5. After you have posted, try reading back to see what others have said, then respond to someone else by posting another comment. Use the “Reply” button or the @ symbol to address that student directly.
6. To learn more, read “Growing Up Ethan.” Josephine Sittenfeld, the filmmaker, writes:
In the fall of 2006, when I reached out to the Floquet-McGovern family as part of a photography project about raising children on the autism spectrum, I thought I’d spend one afternoon at their house in western Massachusetts. I spent 12 years with them instead. Over the next decade, I kept traveling from my home in Providence, R.I., to watch Super Bowls with them, ride around in their minivan, sleep on the floor of their hotel room, attend their school concerts, trick-or-treat with them, and sing karaoke in their basement.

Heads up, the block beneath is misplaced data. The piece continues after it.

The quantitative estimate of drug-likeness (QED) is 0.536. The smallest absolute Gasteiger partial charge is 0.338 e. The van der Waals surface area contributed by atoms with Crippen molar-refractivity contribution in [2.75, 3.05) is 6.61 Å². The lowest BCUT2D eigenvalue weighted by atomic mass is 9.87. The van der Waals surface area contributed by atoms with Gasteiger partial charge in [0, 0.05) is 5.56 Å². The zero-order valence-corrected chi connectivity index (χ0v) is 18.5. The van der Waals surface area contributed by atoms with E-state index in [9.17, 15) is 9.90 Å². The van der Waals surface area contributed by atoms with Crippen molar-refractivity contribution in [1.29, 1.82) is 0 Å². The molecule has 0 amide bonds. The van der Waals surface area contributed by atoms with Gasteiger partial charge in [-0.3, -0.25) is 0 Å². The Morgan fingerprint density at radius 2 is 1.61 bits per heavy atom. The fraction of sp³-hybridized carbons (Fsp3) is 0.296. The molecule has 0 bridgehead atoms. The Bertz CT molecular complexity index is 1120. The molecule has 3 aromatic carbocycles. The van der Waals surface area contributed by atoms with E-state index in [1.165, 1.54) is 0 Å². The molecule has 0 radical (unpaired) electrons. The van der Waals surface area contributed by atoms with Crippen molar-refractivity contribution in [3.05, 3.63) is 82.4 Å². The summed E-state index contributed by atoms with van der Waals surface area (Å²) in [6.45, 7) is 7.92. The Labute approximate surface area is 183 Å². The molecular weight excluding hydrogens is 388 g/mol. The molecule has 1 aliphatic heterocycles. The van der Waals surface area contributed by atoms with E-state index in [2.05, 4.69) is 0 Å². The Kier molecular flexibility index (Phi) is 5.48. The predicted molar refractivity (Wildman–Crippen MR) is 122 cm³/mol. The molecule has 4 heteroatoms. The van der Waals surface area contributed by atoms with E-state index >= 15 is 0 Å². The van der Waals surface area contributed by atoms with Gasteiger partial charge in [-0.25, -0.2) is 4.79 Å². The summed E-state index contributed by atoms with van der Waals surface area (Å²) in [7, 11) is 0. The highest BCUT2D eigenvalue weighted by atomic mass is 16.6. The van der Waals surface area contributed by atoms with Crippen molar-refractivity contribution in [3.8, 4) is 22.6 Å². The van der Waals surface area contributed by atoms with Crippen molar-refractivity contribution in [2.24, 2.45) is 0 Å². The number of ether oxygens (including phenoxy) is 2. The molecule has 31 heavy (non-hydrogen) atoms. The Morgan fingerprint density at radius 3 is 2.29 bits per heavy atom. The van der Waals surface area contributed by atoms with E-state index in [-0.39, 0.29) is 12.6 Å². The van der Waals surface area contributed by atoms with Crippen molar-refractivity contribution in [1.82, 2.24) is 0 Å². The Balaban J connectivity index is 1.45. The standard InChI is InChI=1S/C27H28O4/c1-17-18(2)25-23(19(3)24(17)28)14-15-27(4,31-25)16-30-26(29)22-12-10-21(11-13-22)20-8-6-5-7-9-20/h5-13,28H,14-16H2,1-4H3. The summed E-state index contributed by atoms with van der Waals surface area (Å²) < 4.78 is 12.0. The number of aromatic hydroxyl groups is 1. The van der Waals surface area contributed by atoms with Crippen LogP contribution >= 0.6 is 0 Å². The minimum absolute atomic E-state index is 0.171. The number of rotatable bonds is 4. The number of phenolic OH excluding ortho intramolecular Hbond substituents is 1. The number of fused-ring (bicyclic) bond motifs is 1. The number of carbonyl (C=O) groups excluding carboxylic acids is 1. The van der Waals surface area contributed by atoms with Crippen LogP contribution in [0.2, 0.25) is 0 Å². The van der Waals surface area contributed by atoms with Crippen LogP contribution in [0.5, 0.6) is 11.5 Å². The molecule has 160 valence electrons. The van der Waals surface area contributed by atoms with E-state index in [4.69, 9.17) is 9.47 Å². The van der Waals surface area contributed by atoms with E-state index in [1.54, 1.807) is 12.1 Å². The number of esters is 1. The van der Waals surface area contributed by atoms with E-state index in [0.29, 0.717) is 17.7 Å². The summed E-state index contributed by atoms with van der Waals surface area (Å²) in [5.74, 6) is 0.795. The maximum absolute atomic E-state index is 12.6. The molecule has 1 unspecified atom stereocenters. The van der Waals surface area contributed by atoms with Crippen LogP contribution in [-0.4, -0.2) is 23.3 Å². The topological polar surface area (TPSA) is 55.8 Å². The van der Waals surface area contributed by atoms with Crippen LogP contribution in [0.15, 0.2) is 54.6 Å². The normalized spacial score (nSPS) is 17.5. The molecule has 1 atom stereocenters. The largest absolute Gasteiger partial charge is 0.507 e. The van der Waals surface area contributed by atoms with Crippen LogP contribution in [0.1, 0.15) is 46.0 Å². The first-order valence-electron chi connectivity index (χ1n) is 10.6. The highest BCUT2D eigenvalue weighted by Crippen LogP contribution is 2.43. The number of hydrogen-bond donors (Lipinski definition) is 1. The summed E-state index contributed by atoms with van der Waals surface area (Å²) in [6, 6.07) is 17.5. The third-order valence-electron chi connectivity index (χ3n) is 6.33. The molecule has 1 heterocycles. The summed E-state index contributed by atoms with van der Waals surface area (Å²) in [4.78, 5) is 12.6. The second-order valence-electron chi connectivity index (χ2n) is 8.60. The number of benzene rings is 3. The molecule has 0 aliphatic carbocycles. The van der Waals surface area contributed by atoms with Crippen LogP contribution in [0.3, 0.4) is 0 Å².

I loved documenting this family. The oldest brother, Ethan, who has autism, is funny, musical and outgoing, and is unlike anyone else I know. The middle brother, Charlie, is a kind, patient budding cybersecurity whiz. The youngest brother, Henry, is theatrical, thoughtful and mature beyond his years, and owns an impressive sword collection. Mike, the boys’ father, is a talented carpenter, loving dad and die-hard Patriots fan. And their mother, Cammie, is an accomplished author with a quick wit and amazing laugh. She has worked tirelessly to support her family and help other families raising children with disabilities.
That first afternoon I shot still photographs of the Floquets-McGoverns. But I soon realized they were so lively that I should pick up a video camera instead.
• See all the films in this series.
• Read our list of practical teaching ideas, along with responses from students and teachers, for how you can use these documentaries in the classroom.
• Want to make sure you never miss a film? Add Film Club to your Google calendar to receive weekly reminders and see our full publishing schedule for the 2019-20 school year.